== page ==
The Chinese have done this before: The Communist Chinese government also has a long history of invoking repressive secrecy in order to prevent itself from looking bad. For example, they also clammed up during the first SARS outbreak back in November 2002 and it threw the country into its worst political crisis since the 1989 Tienanmen Square uprising. The government’s first response to the emerging epidemic was to hide the outbreak from its people, and even from its own public health officers. Despite the cloak of a news blackout, SARS spread throughout the country, reaching Beijing that March (viruses don’t read the newspapers!). But doctors do, and the cloak worked on them. Because of all the secrecy, they were caught by surprise by the sudden and prolific appearance of a new disease, and only learned what was going on via surreptitious text messaging.
In April, WHO officials finally were allowed into the country to inspect Beijing hospitals in order to assess what was going on, but sick patients were shuttled out of the hospitals in ambulances to different hospitals or checked into hotels to hide them from inspectors. Because Beijing tried to hide all this from the world, the epidemic, which might have been limited to that city, found its way into 32 countries around the world (viruses are very slippery). Fortunately, those other countries were not as furtive and were able to nip their infections in the bud with public health measures such as quarantines, contact tracings and isolation, and public closings.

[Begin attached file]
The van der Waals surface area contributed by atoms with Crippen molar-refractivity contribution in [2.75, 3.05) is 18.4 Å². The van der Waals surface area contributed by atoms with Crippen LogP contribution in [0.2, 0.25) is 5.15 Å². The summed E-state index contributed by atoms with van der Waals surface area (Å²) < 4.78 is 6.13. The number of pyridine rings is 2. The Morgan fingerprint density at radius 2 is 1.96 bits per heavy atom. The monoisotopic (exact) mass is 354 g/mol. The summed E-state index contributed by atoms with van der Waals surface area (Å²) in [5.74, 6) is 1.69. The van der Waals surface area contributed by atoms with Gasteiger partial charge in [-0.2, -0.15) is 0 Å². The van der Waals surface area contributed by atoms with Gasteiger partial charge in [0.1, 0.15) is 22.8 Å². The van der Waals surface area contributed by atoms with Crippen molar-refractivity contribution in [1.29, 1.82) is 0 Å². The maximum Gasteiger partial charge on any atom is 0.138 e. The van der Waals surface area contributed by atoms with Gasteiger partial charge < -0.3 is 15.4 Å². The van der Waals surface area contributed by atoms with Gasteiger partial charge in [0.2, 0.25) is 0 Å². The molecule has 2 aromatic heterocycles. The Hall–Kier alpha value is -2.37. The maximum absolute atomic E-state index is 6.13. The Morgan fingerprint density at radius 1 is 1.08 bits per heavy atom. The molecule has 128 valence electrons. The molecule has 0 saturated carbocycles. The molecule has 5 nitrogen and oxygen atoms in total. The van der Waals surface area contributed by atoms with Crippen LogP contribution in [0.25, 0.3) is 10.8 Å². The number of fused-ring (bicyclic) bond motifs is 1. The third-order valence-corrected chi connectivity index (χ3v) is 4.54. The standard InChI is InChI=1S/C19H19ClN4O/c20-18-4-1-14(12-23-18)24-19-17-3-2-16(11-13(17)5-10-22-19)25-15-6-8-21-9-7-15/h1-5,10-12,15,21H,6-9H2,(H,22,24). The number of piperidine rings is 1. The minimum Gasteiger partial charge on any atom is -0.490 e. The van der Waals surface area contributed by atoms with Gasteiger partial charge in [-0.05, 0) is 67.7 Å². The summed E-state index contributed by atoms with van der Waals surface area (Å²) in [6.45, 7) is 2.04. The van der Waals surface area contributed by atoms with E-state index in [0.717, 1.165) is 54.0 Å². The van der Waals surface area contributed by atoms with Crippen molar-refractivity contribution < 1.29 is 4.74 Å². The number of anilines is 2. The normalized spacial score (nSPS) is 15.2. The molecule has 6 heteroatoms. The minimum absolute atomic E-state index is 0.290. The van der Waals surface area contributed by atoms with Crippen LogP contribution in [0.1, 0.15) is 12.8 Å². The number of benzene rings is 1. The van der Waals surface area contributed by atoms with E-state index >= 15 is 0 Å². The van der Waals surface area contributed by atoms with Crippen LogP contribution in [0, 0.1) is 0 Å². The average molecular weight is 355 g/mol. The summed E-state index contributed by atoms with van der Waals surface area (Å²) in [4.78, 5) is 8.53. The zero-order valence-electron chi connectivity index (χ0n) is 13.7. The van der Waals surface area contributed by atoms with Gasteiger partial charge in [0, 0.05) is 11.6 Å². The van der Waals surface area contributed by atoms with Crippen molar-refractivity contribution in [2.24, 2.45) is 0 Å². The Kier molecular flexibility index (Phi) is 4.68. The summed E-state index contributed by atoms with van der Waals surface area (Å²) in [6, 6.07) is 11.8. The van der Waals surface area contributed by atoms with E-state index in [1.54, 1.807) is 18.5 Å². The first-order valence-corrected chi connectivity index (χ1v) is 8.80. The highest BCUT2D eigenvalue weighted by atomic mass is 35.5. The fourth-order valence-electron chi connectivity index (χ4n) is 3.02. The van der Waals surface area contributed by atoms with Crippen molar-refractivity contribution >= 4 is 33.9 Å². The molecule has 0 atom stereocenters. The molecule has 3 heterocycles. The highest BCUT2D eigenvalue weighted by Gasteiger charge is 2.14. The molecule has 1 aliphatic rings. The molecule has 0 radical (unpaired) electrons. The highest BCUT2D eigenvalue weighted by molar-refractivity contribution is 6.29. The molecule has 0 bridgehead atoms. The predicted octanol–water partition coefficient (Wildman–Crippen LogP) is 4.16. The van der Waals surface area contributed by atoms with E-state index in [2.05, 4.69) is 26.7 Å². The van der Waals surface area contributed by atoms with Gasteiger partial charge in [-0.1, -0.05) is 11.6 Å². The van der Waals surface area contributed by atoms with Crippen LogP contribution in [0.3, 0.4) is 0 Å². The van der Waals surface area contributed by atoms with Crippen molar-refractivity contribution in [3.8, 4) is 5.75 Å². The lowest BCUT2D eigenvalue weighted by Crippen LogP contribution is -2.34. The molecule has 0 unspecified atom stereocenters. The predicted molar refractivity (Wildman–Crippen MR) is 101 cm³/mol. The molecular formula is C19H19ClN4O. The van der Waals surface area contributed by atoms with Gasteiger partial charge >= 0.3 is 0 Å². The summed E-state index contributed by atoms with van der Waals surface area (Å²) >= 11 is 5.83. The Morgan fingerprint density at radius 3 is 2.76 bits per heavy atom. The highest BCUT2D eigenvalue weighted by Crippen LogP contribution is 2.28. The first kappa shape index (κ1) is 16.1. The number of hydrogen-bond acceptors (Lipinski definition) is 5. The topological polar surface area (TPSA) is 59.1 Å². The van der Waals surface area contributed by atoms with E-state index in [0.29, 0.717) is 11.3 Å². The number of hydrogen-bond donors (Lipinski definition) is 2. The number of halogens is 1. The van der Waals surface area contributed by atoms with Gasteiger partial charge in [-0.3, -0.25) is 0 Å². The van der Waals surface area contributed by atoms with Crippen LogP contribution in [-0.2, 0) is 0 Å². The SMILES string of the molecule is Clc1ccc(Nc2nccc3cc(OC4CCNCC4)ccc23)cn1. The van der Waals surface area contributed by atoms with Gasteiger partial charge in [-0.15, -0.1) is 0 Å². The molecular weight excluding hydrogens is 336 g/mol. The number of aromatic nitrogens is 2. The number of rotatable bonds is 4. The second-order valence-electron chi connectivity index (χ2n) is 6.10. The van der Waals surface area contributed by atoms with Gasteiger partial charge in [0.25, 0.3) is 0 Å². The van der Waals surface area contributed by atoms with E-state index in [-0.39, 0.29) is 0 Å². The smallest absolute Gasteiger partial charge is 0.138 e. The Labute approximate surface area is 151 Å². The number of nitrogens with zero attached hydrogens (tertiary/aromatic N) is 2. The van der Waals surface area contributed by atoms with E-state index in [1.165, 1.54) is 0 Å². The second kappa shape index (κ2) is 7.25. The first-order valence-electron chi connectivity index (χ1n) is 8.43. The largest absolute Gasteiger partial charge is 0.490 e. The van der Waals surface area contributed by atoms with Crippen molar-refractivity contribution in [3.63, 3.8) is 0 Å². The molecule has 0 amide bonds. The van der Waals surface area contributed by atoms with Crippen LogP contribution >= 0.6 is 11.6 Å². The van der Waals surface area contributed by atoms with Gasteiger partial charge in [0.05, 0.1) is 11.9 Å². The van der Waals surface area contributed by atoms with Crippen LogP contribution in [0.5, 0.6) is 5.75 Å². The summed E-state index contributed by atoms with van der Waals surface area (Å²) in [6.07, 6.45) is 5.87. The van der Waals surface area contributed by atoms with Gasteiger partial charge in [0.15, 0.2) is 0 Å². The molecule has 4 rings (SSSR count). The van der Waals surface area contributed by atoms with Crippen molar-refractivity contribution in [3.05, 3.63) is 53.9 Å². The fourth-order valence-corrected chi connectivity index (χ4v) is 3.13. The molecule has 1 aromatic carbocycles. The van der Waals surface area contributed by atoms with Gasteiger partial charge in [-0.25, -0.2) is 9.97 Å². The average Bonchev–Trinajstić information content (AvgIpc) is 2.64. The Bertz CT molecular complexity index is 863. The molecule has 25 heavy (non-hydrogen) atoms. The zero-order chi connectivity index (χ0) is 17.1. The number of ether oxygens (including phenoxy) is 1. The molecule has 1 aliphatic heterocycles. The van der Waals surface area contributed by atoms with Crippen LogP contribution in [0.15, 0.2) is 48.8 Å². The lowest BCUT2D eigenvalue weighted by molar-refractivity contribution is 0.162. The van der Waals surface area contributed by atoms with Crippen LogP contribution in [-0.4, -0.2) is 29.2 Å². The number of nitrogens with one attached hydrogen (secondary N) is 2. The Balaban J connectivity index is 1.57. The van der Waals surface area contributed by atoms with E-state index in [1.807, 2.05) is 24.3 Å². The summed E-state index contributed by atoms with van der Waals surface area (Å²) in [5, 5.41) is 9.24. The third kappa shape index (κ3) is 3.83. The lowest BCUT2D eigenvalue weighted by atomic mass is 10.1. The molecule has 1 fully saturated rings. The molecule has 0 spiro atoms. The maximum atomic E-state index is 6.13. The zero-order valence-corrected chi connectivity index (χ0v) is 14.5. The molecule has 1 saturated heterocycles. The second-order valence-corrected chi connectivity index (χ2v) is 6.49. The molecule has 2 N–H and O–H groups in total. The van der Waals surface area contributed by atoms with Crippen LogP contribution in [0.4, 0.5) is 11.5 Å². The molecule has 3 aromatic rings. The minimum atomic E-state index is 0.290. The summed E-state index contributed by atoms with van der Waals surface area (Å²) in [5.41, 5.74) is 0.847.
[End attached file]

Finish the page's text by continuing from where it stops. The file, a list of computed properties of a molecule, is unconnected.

SARS allowed the world to see and compare how repressive and self-sensitive China vs other world countries handle a deadly contagion. China was afraid of losing face and tried to hide its problem from public exposure. However, this backfired and showed China to be a repressive country that was willing to risk the safety of its people and the world in order to avoid accountability for the first SARS outbreak.
Therefore, it is not terribly surprising that the Chinese government again is using repressive means to avoid being put into a position of accountability for the second SARS outbreak.
The bottom line is that to think the Chinese are hiding something nefarious and conspiratorial at the WIV is pure speculation and is backed by no evidence at all. So far. There are alternative explanations for the lack of cooperation by the Chinese that are more feasible and reasonable to believe at this point. New information could change this assessment of course, but evidence that the Chinese are hiding something is lacking. Too bad they won't let us confirm that.